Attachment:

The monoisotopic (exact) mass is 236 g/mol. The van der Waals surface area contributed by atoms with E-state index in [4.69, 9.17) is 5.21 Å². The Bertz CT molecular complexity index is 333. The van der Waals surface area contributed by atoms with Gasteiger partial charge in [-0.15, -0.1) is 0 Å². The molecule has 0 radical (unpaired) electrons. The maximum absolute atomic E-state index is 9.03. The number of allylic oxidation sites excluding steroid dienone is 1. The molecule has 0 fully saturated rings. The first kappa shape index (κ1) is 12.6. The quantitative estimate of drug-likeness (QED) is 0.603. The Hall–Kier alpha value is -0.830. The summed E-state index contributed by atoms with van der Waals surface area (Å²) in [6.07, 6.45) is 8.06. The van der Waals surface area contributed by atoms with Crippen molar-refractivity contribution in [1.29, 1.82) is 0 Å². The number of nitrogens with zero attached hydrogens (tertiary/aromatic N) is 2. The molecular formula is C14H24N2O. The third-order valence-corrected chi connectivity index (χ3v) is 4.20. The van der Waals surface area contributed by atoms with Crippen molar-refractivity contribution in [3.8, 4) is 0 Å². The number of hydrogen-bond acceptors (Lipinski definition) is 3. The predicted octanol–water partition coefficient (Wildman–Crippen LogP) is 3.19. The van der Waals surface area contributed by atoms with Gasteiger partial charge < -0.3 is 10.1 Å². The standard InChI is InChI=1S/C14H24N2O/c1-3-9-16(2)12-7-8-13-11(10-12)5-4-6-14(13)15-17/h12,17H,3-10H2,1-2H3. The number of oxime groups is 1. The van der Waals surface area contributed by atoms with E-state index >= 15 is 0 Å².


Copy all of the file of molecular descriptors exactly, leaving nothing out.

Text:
The monoisotopic (exact) mass is 236 g/mol. The van der Waals surface area contributed by atoms with E-state index in [4.69, 9.17) is 5.21 Å². The Bertz CT molecular complexity index is 333. The van der Waals surface area contributed by atoms with Gasteiger partial charge in [-0.15, -0.1) is 0 Å². The molecule has 0 radical (unpaired) electrons. The maximum absolute atomic E-state index is 9.03. The number of allylic oxidation sites excluding steroid dienone is 1. The molecule has 0 fully saturated rings. The first kappa shape index (κ1) is 12.6. The quantitative estimate of drug-likeness (QED) is 0.603. The Hall–Kier alpha value is -0.830. The summed E-state index contributed by atoms with van der Waals surface area (Å²) in [6.07, 6.45) is 8.06. The van der Waals surface area contributed by atoms with Crippen molar-refractivity contribution in [1.29, 1.82) is 0 Å². The number of nitrogens with zero attached hydrogens (tertiary/aromatic N) is 2. The molecular formula is C14H24N2O. The third-order valence-corrected chi connectivity index (χ3v) is 4.20. The van der Waals surface area contributed by atoms with Crippen molar-refractivity contribution in [3.8, 4) is 0 Å². The number of hydrogen-bond acceptors (Lipinski definition) is 3. The predicted octanol–water partition coefficient (Wildman–Crippen LogP) is 3.19. The van der Waals surface area contributed by atoms with Gasteiger partial charge < -0.3 is 10.1 Å². The standard InChI is InChI=1S/C14H24N2O/c1-3-9-16(2)12-7-8-13-11(10-12)5-4-6-14(13)15-17/h12,17H,3-10H2,1-2H3. The number of oxime groups is 1. The van der Waals surface area contributed by atoms with E-state index >= 15 is 0 Å².